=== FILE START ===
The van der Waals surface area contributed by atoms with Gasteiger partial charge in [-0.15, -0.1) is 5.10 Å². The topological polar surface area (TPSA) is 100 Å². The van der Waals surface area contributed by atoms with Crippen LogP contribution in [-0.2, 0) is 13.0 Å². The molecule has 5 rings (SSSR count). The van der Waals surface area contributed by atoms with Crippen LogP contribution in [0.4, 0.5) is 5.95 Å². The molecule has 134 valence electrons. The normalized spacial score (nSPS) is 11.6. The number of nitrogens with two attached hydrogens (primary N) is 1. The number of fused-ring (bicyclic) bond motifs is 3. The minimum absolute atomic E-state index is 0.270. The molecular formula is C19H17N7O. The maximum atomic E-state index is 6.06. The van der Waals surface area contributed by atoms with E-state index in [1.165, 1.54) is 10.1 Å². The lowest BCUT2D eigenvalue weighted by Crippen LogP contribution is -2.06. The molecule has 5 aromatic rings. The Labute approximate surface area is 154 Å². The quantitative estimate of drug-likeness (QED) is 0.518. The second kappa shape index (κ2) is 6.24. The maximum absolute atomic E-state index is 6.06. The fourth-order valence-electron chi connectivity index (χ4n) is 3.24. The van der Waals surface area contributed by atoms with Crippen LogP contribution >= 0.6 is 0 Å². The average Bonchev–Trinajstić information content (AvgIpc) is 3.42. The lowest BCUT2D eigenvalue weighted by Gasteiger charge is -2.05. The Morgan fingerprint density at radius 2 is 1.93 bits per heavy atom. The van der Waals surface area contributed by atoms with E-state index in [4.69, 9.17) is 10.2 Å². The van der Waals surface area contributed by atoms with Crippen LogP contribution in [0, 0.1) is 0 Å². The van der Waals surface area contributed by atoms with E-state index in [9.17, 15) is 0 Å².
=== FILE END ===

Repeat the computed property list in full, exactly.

The van der Waals surface area contributed by atoms with Gasteiger partial charge in [-0.15, -0.1) is 5.10 Å². The topological polar surface area (TPSA) is 100 Å². The van der Waals surface area contributed by atoms with Crippen LogP contribution in [-0.2, 0) is 13.0 Å². The molecule has 5 rings (SSSR count). The van der Waals surface area contributed by atoms with Crippen LogP contribution in [0.4, 0.5) is 5.95 Å². The molecule has 134 valence electrons. The normalized spacial score (nSPS) is 11.6. The number of nitrogens with two attached hydrogens (primary N) is 1. The number of fused-ring (bicyclic) bond motifs is 3. The minimum absolute atomic E-state index is 0.270. The molecular formula is C19H17N7O. The maximum atomic E-state index is 6.06. The van der Waals surface area contributed by atoms with E-state index in [1.165, 1.54) is 10.1 Å². The lowest BCUT2D eigenvalue weighted by Crippen LogP contribution is -2.06. The molecule has 5 aromatic rings. The Labute approximate surface area is 154 Å². The quantitative estimate of drug-likeness (QED) is 0.518. The second kappa shape index (κ2) is 6.24. The maximum absolute atomic E-state index is 6.06. The fourth-order valence-electron chi connectivity index (χ4n) is 3.24. The van der Waals surface area contributed by atoms with Crippen LogP contribution >= 0.6 is 0 Å². The average Bonchev–Trinajstić information content (AvgIpc) is 3.42. The lowest BCUT2D eigenvalue weighted by Gasteiger charge is -2.05. The Morgan fingerprint density at radius 2 is 1.93 bits per heavy atom. The van der Waals surface area contributed by atoms with E-state index in [4.69, 9.17) is 10.2 Å². The van der Waals surface area contributed by atoms with Crippen LogP contribution in [0, 0.1) is 0 Å². The van der Waals surface area contributed by atoms with E-state index in [9.17, 15) is 0 Å².